Broad examples include:

  • Building security
  • Cleaning
  • Landscaping
  • Office decorating
  • Catering
  • Office moves

More specific examples of soft services include:

  • Cleaning and janitorial services: regular cleaning, waste management, restroom maintenance, and general housekeeping tasks
  • Security services: access control, CCTV monitoring, security personnel, and emergency response to ensure the safety and protection of the facility and its occupants
  • Reception and concierge services: front desk management, visitor management, mail handling, and other administrative support services
  • Pest control: measures to prevent and control pests, such as insects, rodents, and other unwanted animals, to maintain a hygienic environment
  • Landscaping and grounds maintenance: maintenance of outdoor spaces, including gardening, lawn care, landscaping, and upkeep of green areas
  • Catering and food services: provision of food and beverages for cafeterias, canteens, or special events within the facility
  • Waste management: collection, segregation, and disposal of waste in an environmentally responsible manner
  • Housekeeping services: room cleaning, linen management, and other services typically found in hotels, hospitals, and residential facilities

Soft services aren’t integrated into the building, but they directly benefit the employees who interact with them. They’re not essential — instead, they’re meant to make the workplace more comfortable, enjoyable, or secure.

In the end, there’s a clear difference between hard and soft services. And just as obvious is how facility managers need to understand the roles of both when creating an optimal workplace.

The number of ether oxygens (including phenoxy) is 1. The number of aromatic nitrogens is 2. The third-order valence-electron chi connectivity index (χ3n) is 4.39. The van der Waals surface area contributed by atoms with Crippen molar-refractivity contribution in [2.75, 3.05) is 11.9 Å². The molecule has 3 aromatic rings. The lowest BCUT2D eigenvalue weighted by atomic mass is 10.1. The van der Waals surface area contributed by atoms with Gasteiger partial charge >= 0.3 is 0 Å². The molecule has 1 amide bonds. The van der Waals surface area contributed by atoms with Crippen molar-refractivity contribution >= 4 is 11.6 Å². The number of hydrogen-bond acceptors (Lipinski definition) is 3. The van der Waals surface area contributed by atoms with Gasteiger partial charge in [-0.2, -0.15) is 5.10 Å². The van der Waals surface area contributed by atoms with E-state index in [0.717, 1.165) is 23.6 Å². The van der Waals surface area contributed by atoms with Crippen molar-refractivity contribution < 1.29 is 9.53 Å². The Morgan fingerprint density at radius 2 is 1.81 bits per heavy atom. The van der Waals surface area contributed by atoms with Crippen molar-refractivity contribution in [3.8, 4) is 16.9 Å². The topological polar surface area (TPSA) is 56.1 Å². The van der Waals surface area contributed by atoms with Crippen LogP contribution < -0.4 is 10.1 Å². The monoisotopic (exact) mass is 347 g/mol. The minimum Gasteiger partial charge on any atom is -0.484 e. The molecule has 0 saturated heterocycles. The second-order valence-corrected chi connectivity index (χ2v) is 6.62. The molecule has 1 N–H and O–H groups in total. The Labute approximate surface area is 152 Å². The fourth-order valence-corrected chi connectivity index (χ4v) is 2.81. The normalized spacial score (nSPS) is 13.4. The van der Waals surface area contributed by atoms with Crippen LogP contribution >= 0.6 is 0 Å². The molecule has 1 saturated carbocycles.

Soft services help employees and the business

While generally non-essential, soft services play an important role in delivering a well-run workplace. They directly impact variables like productivity and job satisfaction. It’s important not to see them as perks or superfluous costs, but rather as investments in a more productive, functional workplace. Your soft services have a direct return on investment.

Take landscaping, for example. Landscaping doesn’t directly impact your business’ cash flow or revenue. But it does have value in its effect on employee mood. Giving workers a place to go outside and enjoy their lunch or chat with colleagues helps boost their spirits for when they return to work. Lower stress and positive mood directly contribute to job performance and satisfaction. And those do affect the bottom line.

Another example is office planning and even decorating. If employees have permanent desks, they’re affected by their spot in the seating plan every day. Sitting under an ugly piece of art or beside loud shared office equipment saps enthusiasm. If the office has hot desking, a poorly run program adds a little bit of constant uncertainty. Choosing the right colors and strategically positioning plants around the office makes a world of difference.